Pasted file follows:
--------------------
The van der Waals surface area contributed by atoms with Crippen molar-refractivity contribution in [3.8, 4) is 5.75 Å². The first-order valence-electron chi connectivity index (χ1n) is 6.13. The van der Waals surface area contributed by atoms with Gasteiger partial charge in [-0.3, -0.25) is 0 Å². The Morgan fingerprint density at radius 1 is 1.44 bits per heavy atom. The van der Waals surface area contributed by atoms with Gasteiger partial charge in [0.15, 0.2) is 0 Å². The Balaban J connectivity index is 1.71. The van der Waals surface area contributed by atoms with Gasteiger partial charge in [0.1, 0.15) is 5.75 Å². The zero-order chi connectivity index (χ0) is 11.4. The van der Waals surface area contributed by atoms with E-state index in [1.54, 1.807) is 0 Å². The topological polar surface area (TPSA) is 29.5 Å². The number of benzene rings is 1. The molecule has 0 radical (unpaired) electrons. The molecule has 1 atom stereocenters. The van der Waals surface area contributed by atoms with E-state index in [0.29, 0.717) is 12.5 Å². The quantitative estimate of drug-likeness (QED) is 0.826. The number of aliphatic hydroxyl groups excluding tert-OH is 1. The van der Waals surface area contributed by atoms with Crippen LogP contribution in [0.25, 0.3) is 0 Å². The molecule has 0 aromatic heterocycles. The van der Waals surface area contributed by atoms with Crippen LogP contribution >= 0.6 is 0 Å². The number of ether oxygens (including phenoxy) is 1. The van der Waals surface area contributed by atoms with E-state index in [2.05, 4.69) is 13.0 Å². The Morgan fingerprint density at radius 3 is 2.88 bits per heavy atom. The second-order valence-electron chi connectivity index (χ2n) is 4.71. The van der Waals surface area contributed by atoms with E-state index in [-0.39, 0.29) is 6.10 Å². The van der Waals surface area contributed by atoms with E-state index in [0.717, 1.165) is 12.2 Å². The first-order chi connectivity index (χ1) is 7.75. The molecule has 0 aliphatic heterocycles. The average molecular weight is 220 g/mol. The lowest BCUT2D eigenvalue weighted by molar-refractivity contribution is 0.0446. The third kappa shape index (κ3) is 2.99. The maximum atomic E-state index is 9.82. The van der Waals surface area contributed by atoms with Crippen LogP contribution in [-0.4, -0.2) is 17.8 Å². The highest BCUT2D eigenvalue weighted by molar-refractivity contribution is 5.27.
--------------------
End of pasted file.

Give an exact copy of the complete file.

The van der Waals surface area contributed by atoms with Crippen molar-refractivity contribution in [3.8, 4) is 5.75 Å². The first-order valence-electron chi connectivity index (χ1n) is 6.13. The van der Waals surface area contributed by atoms with Gasteiger partial charge in [-0.3, -0.25) is 0 Å². The Morgan fingerprint density at radius 1 is 1.44 bits per heavy atom. The van der Waals surface area contributed by atoms with Gasteiger partial charge in [0.15, 0.2) is 0 Å². The Balaban J connectivity index is 1.71. The van der Waals surface area contributed by atoms with Gasteiger partial charge in [0.1, 0.15) is 5.75 Å². The zero-order chi connectivity index (χ0) is 11.4. The van der Waals surface area contributed by atoms with E-state index in [1.54, 1.807) is 0 Å². The topological polar surface area (TPSA) is 29.5 Å². The number of benzene rings is 1. The molecule has 0 radical (unpaired) electrons. The molecule has 1 atom stereocenters. The van der Waals surface area contributed by atoms with E-state index in [0.29, 0.717) is 12.5 Å². The quantitative estimate of drug-likeness (QED) is 0.826. The number of aliphatic hydroxyl groups excluding tert-OH is 1. The van der Waals surface area contributed by atoms with Crippen LogP contribution in [0.25, 0.3) is 0 Å². The molecule has 0 aromatic heterocycles. The van der Waals surface area contributed by atoms with Crippen LogP contribution >= 0.6 is 0 Å². The number of ether oxygens (including phenoxy) is 1. The van der Waals surface area contributed by atoms with E-state index in [2.05, 4.69) is 13.0 Å². The Morgan fingerprint density at radius 3 is 2.88 bits per heavy atom. The second-order valence-electron chi connectivity index (χ2n) is 4.71. The van der Waals surface area contributed by atoms with E-state index in [-0.39, 0.29) is 6.10 Å². The van der Waals surface area contributed by atoms with E-state index in [0.717, 1.165) is 12.2 Å². The first-order chi connectivity index (χ1) is 7.75. The molecule has 0 aliphatic heterocycles. The average molecular weight is 220 g/mol. The lowest BCUT2D eigenvalue weighted by molar-refractivity contribution is 0.0446. The third kappa shape index (κ3) is 2.99. The maximum atomic E-state index is 9.82. The van der Waals surface area contributed by atoms with Crippen LogP contribution in [-0.4, -0.2) is 17.8 Å². The highest BCUT2D eigenvalue weighted by molar-refractivity contribution is 5.27.